Mary Can’t Sleep


The Teacher had spoken my name.

Only He, among all others,
had no fear of me that day.
Standing alongside those demons,
He was able to see my light.
His light.
The Light.

My tortured spirit wanted to be silent.
To simply stop screaming and die.
Hope was dead and dark as cave air.
In my heart, I cried out…
“Rabbouni, please help me!”

Then He called me. “Mary.”
The embittered one.
How had He known me?
I will never forget that voice.
It was completely still
yet stirred my soul to dancing.
And I made a vow to follow Him forever.

I saw many, many others, like me.
He fed, healed, forgave, and loved them.
They were poor, lost and unheard.
All of them were Mary to me.

He told us He would die. We didn’t understand.
His mother knew. Oh, the pain of her silence!

I stood beside her, beneath His cross.
My crushed heart could hardly offer support.
It was the most horrible thing I’ve ever seen.
My God, His poor mother’s heart.

“It is finished,” He said, and He died.
We had His blood on our clothing.

I wanted to leave this heartless world
and go to Him again, wherever He had gone.

They took His body and anointed it,
laying it in a new tomb sealed with a boulder.
I knew this finality. I felt the stone-shut soul.

Wanting to die with Him and all my hopes,
I came back early and wept.
But the stone had been rolled away.
The tomb was empty. The soldiers…
They had taken the beloved body.
I ran to tell the brothers.
They came and saw it, left the last shards
of their peace and walked away.

I stayed and cried in the gardens outside the tomb.
He had wept in a garden, too. What had He known?
What had He felt? Had anyone spoken His name?
Oh, how I longed to tell Him,
“Teacher, you mean so much to me.
Thank you for loving me, for saving me,
for seeing me, for calling out my name.”

Drawn to the tomb, I saw something white.
Two strangers in gleaming robes
sat where the body had been.
One asked me why I was crying,
and I told them it was because
they had taken Him to another place.

Then I heard it, coming from the garden.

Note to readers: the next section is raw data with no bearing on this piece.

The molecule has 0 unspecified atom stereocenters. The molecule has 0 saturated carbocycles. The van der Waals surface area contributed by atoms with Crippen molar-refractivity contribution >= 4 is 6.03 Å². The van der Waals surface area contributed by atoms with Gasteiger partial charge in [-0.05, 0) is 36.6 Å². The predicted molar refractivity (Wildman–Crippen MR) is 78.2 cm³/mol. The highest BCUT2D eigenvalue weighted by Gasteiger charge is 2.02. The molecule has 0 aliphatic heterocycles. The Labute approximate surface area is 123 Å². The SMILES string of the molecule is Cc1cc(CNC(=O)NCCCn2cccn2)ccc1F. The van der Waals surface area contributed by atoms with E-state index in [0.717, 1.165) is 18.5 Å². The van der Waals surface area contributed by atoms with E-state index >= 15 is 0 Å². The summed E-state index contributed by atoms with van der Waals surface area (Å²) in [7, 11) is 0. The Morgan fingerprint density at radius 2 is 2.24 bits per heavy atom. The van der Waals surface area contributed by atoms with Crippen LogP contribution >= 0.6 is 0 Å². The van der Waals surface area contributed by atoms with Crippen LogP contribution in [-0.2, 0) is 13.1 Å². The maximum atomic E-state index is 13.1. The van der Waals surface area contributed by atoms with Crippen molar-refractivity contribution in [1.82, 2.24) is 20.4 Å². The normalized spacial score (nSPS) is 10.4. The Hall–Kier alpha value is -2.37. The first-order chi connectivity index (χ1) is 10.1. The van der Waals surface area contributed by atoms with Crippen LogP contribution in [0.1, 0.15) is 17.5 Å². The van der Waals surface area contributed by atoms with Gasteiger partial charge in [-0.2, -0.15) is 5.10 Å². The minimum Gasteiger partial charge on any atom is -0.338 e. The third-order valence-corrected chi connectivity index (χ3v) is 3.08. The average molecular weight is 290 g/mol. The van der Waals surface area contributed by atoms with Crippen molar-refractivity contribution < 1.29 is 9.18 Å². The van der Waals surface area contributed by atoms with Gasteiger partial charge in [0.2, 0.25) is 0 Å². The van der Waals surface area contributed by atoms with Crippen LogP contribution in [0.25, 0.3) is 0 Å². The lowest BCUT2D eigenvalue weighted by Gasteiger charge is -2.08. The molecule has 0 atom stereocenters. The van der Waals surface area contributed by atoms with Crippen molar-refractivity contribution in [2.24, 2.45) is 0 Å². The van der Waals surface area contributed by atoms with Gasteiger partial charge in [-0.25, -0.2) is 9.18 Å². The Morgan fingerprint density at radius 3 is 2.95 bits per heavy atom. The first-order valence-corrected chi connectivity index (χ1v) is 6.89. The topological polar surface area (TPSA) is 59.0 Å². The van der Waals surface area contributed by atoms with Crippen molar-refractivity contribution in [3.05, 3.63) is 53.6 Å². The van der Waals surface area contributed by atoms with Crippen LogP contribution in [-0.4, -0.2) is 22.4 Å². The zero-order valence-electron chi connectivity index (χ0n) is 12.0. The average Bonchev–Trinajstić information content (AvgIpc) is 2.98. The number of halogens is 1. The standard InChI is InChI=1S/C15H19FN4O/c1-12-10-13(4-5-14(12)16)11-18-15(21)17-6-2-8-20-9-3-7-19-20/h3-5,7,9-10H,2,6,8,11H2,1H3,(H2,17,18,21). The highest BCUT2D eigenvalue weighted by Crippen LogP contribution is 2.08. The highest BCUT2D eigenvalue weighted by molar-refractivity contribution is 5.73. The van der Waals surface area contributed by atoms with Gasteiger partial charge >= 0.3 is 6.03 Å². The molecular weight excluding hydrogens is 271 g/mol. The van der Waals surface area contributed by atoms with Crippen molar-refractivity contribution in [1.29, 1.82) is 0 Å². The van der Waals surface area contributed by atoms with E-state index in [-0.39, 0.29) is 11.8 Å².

The only one there was a gardener.
I had not noticed Him before, in my grief.
Dawn’s first light was behind Him,
and I could not see His face.
But then He spoke.


How could I forget the sound that had saved me,
the only One who had known me for who I am?
How could I return a portion of the blessing
He had given to me the morning my life had begun?


I spoke His name.
My Lord and My God!
Hallelujah! Hallelujah.

I think I may never sleep again.

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I Will Love You

(For the care partners)

As we share this time together in the dark before the dawn, 
and I can’t but question whether I’ve got strength to carry on,
may I never stop believing I can hold a solemn vow
to keep dancing though I’m grieving, to be present in the Now.
And so help me, I will hear you if you don’t know what to say,
as my spirit lingers near you when your mind has walked away.
I’ll be singing to remind you of the promises we made;
when you’re lost, I’ll come to find you, calm your soul when you’re afraid.                 
Father God will not forsake me when my heart’s about to bleed;
should deep sorrow overtake me, grace will fly to meet my need.
Though dementia’s storm may shake me, it can’t touch the truth you’ve heard.
So, my darling, if you’ll take me, do it only at my word.

I will love you in the rising, I will love you in the sleep,

I will love you in the shallows, I will love you in the deep.

I will love you in the spirit, I will love you in the breath.

I will love you in the living, I will love you in the death.

Lester Potts 32

Watercolor art by Lester E. Potts, Jr., an artist who had Alzheimer’s.

To Keep The Vigil Through

(A poetic gift of hope for Sunday morning)

Set deeply in the kernel of this life
a solitary vesicle of death
lies silent as a Sabbath after strife,
as air beyond the body’s final breath.

Through loving, losing, letting go of fear
one may attain the courage and the sight
to face this darkened threshold and draw near,
to step inside this tomb and see the light.

Life’s final judgement or its greatest grace